Emus are relatively easy to care for. At Sugar Maple, the adult emus live in large chain-link pens with tall domes for housing, and they eat a specialized ration made from local grains that’s scientifically formulated to provide the birds with all the necessary nutrients. The business grew slowly. They added a seasonal farm store where they sold emu meat, oils and other emu-related products, including painted eggs. The farm began to attract local shoppers and tourists.
Joy, having served as president of the Wisconsin Emu Association, is able to talk at length about the health benefits and beef-like flavor of the meat, and the unique properties of emu oil. “It’s one of the few natural oils that will penetrate human skin, allowing the nutrients to reach the tissue,” she said.
Michael passed away last year, but Joy continues to raise emus, and sell emu meat and emu-oil products. During the summer months, the farm is open for tours. School kids, tourists from Chicago, Christian motorcycle groups and many others have visited the farm. The newborn chicks, in particular, are always a hit.
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Today, two big fluffy Akbash dogs roam the property, keeping away raccoons that can bring in parasites that are lethal to the emus, and there is a herd of Katahdin sheep, a breed developed in Maine with hair-like wool that falls out naturally, meaning that they don’t have to be sheared. They graze the farm’s small pastures and are sold for their meat in the fall.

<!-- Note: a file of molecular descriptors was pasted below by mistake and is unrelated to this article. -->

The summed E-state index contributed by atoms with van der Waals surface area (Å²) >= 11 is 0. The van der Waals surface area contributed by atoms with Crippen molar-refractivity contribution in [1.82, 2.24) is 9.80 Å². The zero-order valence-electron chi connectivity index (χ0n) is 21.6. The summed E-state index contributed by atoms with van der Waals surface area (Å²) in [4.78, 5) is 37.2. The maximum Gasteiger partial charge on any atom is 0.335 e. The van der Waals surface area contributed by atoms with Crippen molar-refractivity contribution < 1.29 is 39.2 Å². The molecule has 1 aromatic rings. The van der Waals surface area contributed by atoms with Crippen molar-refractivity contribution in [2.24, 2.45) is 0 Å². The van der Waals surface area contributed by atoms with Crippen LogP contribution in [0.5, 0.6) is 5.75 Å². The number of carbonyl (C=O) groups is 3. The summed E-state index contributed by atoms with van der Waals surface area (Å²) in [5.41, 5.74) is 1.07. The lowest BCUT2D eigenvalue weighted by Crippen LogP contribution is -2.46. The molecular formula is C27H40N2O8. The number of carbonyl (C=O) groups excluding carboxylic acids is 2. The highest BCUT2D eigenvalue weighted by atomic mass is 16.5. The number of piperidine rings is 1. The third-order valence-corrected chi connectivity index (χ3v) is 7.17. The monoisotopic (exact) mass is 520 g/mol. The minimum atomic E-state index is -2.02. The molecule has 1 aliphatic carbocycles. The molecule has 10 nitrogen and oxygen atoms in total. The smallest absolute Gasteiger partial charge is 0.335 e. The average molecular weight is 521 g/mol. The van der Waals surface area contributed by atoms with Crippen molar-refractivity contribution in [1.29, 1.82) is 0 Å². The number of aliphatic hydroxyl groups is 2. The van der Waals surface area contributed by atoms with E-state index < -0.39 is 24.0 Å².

The Perfect Mix
The mix of animals and lifestyle proved perfect for Michael and Joy. “We finally found the right combination,” she said.
Joy has been able to carry on the business, hauling the 50-pound feedbags and 10-pound buckets of water herself every day. She gets help from time to time from her brother-in-law and kids, but is mostly self-sufficient. She is planning to wind down the farm—she’s 67, though she credits the emu oil for keeping her looking much younger—but she still enjoys the emus.
The females, she pointed out, make a booming sound like bongo drums—a byproduct of the unique air sacs they use to vocalize. “On a hot summer night, it’s nice to hear,” Joy said. “The sound will carry for miles.”
To her, it’s like being in the Outback in the middle of Wisconsin. To learn more about Sugar Maple Farm, the medical benefits from emu oil and how to prepare the meat, please visit sugarmapleemu.com.
A Few Emu Factoids
Emus are flightless birds native to Australia, where they’ve lived for over 50 million years. Some researchers believe their ancestors may have roamed the Earth with the dinosaurs 80 million years ago. Adults are between 5 and 6 feet tall and weigh as much as 140 pounds. They can run as fast as 40 miles per hour and have the same skeletal structure as a Velociraptor dinosaur, though they are docile, relatively harmless creatures. Just beware of their powerful legs.
“They only flail with their feet trying to get away, when they are caught,” Joy said. “We always handle them from behind to avoid getting kicked with their powerful legs.”
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This article was originally published in The NEW PIONEER™ Spring 2016 issue. Subscription is available in print and digital editions here.